You won’t believe how much better you’ll feel and they’re both relatively cheap. And, oh yeah, you’re bisexual? OK, fine by me. = : )

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    • 10/12/2013 | 9:33 pm Permalink

      You are missing the point. This essay is about how a disabled body is one to be celebrated; the author probably has a million and one ways to control chronic pain. By ignoring what she’s saying and offering advice, you’re actually denying the fact that she has a real, disabled body and an appreciation for what that means. By saying “oh, you’re bisexual? Fine by me,” in the same breath, you are absolutely dismissing the fact that being disabled is as much of an identity marker. Stop trying to fix us and stop presuming that you are just trying to help with your suggestions. We are on top of it, I assure you. Trying to fix us means you are trying to erase our disabled bodies.

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      • 10/12/2013 | 10:16 pm Permalink

        I’m physically disabled and have suffered from severe chronic pain for years. These have helped tremendously. Part of the reason people suffer pain is that Big Pharmacy has kept simple cures from us. But by all means, don’t use them and also ask to have my post removed. Then congratulate yourself on being self righteous and rude. And I don’t care what her sexual orientation is. What difference does it make? She is who she is, I’m more interested in helping her so that’s what I did.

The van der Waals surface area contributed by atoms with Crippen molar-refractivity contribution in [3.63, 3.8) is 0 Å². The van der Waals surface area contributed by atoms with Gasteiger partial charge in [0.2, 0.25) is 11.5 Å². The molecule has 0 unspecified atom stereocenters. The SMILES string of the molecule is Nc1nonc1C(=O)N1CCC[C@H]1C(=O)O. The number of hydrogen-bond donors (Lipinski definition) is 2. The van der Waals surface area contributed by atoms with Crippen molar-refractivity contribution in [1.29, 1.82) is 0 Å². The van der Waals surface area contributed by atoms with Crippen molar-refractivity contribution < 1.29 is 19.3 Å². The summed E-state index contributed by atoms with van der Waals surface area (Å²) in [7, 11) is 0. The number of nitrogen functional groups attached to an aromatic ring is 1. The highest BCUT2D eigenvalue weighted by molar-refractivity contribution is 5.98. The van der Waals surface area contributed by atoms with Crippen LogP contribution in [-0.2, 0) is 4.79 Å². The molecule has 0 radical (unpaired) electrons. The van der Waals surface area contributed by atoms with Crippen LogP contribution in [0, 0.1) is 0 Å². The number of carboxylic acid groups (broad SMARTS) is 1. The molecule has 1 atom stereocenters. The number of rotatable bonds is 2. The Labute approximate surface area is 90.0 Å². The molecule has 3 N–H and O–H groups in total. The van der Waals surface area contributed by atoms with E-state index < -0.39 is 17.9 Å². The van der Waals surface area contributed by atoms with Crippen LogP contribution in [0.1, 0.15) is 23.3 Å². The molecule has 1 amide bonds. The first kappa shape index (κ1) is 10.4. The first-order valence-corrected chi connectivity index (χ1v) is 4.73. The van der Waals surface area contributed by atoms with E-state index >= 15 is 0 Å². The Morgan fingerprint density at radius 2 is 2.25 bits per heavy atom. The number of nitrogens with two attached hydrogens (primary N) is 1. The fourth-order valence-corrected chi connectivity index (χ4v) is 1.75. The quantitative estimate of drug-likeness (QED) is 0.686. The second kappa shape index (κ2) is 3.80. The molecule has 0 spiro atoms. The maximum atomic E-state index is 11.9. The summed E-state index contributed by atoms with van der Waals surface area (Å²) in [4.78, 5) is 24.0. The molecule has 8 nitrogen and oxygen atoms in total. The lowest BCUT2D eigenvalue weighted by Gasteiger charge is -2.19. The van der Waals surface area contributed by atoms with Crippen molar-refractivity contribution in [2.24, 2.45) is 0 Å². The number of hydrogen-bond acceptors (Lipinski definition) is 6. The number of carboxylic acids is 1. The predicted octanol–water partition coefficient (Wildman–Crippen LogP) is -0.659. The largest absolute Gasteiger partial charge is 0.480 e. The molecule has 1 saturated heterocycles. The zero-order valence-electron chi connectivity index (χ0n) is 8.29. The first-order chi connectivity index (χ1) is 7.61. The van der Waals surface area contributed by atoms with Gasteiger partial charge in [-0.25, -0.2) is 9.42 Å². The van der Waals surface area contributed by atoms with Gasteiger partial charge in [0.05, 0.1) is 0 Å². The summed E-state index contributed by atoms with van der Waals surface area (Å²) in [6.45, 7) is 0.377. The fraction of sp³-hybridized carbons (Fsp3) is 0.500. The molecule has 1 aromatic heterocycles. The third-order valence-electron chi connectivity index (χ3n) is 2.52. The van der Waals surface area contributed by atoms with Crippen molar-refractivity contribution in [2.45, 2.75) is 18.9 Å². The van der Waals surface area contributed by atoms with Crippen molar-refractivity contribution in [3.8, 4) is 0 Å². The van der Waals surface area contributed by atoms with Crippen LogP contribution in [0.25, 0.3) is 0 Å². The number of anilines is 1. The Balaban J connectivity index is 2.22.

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        • 10/12/2013 | 10:57 pm Permalink

          I think there’s been a misunderstanding here, which is understandable, given that people don’t know each other.

          PJ, I get you were trying to be helpful and that it came from a respectful and good-hearted place. I’m not sure the context was right, and I can see how it was misread.

          Anna, I get why you reacted as you did, since this piece, which was about body acceptance and how difficult it is to get there, was probably not the right place for the suggestion. I can see how that would be a trigger. It was a little cognitively dissonant for me to get a suggestion about pain remedies, since I wasn’t concentrating on the pain issue for most of the piece. But it didn’t offend me. I just decided to leave the suggestion be and come back to it at a later time, when the context of the piece wasn’t quite so immediate to me. I do a fair bit of conscious cognitive switching because I tend to need to concentrate on only certain things at a time, so that was okay with me.

          I appreciate both of your perspectives, and I’m good.

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          • 10/17/2013 | 9:08 pm Permalink

            Eloquently and skillfully said, Rachel.

      • 10/18/2013 | 6:37 am Permalink


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  2. 10/13/2013 | 6:19 am Permalink

    I am still waiting to feel secure about my given reality.

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  3. 10/13/2013 | 2:23 pm Permalink

    Indeed, it’s been 20 years since I came out as disabled, and the persistent, contingent quality of this reality still surprises me. The disablist boundaries between “okay” and “them” still live in my head. Then there’s the assumption that “really” disabled people would not welcome my presence.

    The adjustment to this new reality requires, I think, a community that drowns out those internal doubts.